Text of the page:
Debra's picture
Debra
Graduate student

This is an excellent blog. I enjoyed the video and the comments. I really like the team concept in teaching. Team work is stressed in sports, corporations, rganizations.,and teachers teach the importance of team work to their students all the time. Yet, I have not heard of this type of team work among teachers teaching one another, as presented here. I noted several advantages of teachers partnering to improve one another's skills, as well as the students. I have often times used video cameras to record my students in various activities, but I have never thought of having someone to use one to help me improve my performance. As Rose mentioned in the video, being videoed forces you to do more because you are aware that the camera is there. The use of the video camera could also be an excellent tool for a teacher to critique him or herself, but the input and feedback of an honest colleague is priceless, as it has been presented in this blog - thank you.

Ms. Lourdes's picture
Ms. Lourdes
Preschool Teacher

Work with a partner is not easy, many of us have much fear of criticism or comments but we must learn to career in our ongoing learning and a good way of learning in education is to work together in pairs or group to hear different opinions and ideas is a practical way to learn.
Our career has many responsibilities and we have to keep an open mind making good teamwork we ensure our students learn well and we also actually create a Professional Learning Communities.

C. Taliaferro's picture
C. Taliaferro
elementary ed teacher

Team teaching can be a tricky endeavor. I have found that if teachers do not work together collaboratively every step of the way, one can actually end up with worse results than if he or she was alone. Students can get confused. They will look to one teacher over the other to play a dominant role in their instruction. It is up to the teachers to map out how the process of instruction is going to be carried out. Sometimes adminstrators and parents will also favor one teacher over the other if one teacher becomes too domineering. Team teaching calls for equal partnership and equal planning.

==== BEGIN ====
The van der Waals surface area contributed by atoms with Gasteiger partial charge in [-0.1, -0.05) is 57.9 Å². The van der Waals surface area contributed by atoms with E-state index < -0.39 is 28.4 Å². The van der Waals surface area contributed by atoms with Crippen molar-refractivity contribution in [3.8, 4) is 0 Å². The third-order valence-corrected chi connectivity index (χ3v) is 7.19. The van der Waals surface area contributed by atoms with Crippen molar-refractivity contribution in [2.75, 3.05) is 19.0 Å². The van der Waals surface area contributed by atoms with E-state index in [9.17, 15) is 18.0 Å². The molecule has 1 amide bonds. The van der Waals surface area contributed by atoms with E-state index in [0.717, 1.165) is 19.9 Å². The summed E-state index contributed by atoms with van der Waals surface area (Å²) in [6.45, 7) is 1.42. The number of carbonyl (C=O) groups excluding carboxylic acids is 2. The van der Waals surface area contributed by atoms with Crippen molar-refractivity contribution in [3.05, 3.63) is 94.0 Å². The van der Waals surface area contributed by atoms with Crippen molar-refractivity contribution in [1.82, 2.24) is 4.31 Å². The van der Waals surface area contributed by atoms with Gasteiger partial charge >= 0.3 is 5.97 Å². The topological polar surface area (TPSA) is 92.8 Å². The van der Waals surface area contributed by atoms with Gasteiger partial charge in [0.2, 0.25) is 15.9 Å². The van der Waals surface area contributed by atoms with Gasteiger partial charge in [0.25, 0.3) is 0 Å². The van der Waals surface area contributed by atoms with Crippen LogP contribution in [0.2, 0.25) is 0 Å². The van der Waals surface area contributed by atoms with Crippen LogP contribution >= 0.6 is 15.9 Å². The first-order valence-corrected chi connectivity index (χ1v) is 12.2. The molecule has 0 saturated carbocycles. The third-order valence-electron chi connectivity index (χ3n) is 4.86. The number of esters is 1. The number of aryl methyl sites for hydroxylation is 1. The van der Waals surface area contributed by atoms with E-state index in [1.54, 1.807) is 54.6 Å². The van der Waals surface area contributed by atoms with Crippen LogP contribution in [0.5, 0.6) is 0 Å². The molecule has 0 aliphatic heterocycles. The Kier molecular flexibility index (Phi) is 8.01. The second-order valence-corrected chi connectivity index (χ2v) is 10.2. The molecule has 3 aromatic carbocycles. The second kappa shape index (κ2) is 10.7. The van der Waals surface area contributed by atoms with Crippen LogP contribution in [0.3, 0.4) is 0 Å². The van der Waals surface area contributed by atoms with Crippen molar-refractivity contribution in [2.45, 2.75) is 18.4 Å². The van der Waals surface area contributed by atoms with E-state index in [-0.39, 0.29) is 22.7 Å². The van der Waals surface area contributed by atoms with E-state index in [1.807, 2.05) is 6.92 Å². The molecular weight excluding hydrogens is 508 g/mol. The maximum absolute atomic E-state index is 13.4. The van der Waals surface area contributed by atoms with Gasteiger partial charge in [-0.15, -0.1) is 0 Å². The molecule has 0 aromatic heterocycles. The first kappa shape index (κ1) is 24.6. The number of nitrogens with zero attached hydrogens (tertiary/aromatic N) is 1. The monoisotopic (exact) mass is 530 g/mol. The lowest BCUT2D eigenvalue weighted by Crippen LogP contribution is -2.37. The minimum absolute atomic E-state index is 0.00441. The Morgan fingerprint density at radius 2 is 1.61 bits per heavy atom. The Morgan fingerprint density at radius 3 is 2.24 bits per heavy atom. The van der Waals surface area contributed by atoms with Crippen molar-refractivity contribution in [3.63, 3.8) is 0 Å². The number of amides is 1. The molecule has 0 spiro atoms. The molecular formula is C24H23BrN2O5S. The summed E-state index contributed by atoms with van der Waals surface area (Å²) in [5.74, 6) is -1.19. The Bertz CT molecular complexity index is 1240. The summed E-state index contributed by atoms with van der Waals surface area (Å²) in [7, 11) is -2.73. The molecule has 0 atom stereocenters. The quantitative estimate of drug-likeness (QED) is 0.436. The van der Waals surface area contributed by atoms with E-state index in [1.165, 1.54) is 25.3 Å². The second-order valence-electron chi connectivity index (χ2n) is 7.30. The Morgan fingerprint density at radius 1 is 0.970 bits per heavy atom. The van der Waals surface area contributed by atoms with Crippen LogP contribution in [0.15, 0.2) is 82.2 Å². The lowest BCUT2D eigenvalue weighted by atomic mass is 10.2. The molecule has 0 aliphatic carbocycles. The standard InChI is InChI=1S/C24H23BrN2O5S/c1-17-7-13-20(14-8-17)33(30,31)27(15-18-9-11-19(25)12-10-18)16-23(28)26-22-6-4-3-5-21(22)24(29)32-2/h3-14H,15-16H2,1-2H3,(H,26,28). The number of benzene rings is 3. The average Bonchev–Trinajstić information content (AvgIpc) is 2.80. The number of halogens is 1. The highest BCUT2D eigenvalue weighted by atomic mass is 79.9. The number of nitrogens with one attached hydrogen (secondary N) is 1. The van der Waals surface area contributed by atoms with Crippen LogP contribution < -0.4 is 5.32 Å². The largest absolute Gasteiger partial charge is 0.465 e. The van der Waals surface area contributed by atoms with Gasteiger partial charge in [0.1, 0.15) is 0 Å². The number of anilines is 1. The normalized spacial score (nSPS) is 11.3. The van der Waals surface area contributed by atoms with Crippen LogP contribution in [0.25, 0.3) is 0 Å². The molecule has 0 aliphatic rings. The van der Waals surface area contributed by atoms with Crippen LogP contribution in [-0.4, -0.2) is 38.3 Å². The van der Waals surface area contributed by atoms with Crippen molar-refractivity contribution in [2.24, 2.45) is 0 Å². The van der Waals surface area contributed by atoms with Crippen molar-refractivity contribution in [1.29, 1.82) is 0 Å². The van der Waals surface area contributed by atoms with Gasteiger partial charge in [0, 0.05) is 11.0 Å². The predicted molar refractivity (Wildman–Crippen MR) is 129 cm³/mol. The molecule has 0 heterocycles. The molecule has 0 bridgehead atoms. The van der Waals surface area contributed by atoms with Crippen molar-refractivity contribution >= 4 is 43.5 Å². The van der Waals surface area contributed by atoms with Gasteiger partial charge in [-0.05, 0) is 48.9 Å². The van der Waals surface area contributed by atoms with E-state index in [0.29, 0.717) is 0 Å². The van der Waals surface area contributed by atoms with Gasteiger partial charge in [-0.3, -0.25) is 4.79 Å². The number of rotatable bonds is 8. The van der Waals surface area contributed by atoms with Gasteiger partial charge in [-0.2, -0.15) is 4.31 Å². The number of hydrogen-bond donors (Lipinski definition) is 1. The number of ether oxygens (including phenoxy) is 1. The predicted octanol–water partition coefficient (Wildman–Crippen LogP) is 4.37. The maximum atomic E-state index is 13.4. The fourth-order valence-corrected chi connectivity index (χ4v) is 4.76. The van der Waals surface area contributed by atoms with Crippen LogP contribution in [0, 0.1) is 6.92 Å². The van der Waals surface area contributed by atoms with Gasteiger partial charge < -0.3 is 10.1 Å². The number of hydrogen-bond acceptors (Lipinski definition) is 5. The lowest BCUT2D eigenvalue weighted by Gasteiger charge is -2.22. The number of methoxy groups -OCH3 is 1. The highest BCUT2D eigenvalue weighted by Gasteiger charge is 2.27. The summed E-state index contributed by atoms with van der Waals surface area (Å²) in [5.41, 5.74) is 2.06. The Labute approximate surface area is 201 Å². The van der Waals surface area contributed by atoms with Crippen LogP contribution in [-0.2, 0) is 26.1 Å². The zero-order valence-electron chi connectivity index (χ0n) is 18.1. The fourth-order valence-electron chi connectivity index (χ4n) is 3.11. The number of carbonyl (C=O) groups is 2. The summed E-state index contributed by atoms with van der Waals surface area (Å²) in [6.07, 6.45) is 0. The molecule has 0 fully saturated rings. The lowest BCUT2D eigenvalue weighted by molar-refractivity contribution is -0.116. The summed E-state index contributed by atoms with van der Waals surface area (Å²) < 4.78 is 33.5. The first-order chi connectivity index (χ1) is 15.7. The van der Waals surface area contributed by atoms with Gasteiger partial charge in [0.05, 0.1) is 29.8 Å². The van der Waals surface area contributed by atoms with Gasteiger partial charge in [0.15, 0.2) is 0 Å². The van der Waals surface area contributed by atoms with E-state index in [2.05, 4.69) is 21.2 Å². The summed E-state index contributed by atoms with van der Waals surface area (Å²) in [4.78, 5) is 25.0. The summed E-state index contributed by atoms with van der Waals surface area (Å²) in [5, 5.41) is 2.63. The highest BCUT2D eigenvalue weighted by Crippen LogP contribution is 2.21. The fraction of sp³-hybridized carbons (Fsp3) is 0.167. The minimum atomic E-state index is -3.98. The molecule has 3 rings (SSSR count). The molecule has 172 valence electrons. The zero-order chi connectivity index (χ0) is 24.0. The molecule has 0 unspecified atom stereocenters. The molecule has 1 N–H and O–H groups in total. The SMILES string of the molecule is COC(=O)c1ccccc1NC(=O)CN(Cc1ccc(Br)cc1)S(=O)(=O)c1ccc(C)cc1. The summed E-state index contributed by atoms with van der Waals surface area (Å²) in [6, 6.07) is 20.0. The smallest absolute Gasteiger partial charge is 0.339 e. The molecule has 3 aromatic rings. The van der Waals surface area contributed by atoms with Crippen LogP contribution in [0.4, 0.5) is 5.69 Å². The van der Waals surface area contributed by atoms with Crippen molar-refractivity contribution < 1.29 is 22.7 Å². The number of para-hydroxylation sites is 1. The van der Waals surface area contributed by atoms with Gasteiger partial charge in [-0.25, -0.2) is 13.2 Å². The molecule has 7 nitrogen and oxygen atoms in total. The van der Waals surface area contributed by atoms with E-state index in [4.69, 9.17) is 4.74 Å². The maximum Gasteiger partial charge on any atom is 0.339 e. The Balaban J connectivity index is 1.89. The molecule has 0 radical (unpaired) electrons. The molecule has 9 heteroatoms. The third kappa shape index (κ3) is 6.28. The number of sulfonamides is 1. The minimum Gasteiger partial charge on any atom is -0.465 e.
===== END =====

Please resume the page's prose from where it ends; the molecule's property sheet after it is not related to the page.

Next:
Patricia's picture
Patricia
Kindergarten teacher from MN

Team teaching can be great if you work with the right person and if both of you make the effort to make it work. A few years ago, I had the chance to work with a wonderful TA. She complemented my teaching. She reinforced everything we learned and she always knew exactly what I was going to do or how I was going to act. I think this is what team teaching is all about. You work together so that you know and anticipate what the other is going to do. You should have a similar philosophy of education and agree on classroom management systems, teaching styles, etc. It is better if you can develop a good relationship with your partner. But, if you can't, you have to remember that your partner is another human being and deserves a chance to be heard.
I did some team teaching with student teachers before and that was a great experience as well. We planned together and each of us had a role in the lesson. Like with the TA, we anticipated each other's thoughts and actions. We were supportive and never against each other so that the children would always see a "united front". It is so important, especially in the domain of classroom management.
Before teaching in elementary, I taught some adult evening classes. One time I was asked to team teach a class and I did not like this experience because the other woman I was teaching with totally dominated the lesson. I think it gave the students the idea that she was the primary teacher when she was not. There shouldn't be any relationship of dominance in team teaching. Regarding being observed, I must confess that it is not on my list of priorities. If need be, I would prefer being observed by a person who knows me, my teaching style, and my grade level. If the person is not aware of certain aspects of my work, how can this person give me constructive feedback that I can use further in my career? Video taping myself remains last on my list since, like many, I do not like seeing myself on TV!

Lisa N's picture
Lisa N
Australia

It's always refreshing to hear from innovative, uninhibited professionals who take their job seriously and are passionate about making themselves better practitioners. Good on you for opening yourselves up to a level of professional realization and awareness that we do not see nearly enough of in teaching.